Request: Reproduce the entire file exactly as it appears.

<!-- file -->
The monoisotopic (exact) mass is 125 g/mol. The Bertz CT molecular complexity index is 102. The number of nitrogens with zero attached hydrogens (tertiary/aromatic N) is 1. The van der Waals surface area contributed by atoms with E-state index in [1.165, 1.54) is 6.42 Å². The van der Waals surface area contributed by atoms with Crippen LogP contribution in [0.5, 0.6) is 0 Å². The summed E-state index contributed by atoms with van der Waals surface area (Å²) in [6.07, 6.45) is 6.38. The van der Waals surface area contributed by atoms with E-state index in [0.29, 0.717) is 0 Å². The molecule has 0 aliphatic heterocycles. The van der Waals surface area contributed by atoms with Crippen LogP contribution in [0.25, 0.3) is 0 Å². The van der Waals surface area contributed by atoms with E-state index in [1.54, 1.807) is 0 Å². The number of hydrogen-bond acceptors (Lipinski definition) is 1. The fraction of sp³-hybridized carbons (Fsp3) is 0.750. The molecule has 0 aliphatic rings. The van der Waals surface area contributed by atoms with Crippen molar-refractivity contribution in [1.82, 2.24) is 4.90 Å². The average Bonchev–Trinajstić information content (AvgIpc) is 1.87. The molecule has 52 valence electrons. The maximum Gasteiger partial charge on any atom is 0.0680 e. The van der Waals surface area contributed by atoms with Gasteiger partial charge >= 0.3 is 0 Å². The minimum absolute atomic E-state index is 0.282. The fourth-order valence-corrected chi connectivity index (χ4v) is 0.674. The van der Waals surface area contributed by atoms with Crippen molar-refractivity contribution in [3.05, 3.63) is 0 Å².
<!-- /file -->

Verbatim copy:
The monoisotopic (exact) mass is 125 g/mol. The Bertz CT molecular complexity index is 102. The number of nitrogens with zero attached hydrogens (tertiary/aromatic N) is 1. The van der Waals surface area contributed by atoms with E-state index in [1.165, 1.54) is 6.42 Å². The van der Waals surface area contributed by atoms with Crippen LogP contribution in [0.5, 0.6) is 0 Å². The summed E-state index contributed by atoms with van der Waals surface area (Å²) in [6.07, 6.45) is 6.38. The van der Waals surface area contributed by atoms with E-state index in [0.29, 0.717) is 0 Å². The molecule has 0 aliphatic heterocycles. The van der Waals surface area contributed by atoms with Crippen LogP contribution in [0.25, 0.3) is 0 Å². The van der Waals surface area contributed by atoms with E-state index in [1.54, 1.807) is 0 Å². The number of hydrogen-bond acceptors (Lipinski definition) is 1. The fraction of sp³-hybridized carbons (Fsp3) is 0.750. The molecule has 0 aliphatic rings. The van der Waals surface area contributed by atoms with Crippen molar-refractivity contribution in [1.82, 2.24) is 4.90 Å². The average Bonchev–Trinajstić information content (AvgIpc) is 1.87. The molecule has 52 valence electrons. The maximum Gasteiger partial charge on any atom is 0.0680 e. The van der Waals surface area contributed by atoms with Gasteiger partial charge >= 0.3 is 0 Å². The minimum absolute atomic E-state index is 0.282. The fourth-order valence-corrected chi connectivity index (χ4v) is 0.674. The van der Waals surface area contributed by atoms with Crippen molar-refractivity contribution in [3.05, 3.63) is 0 Å².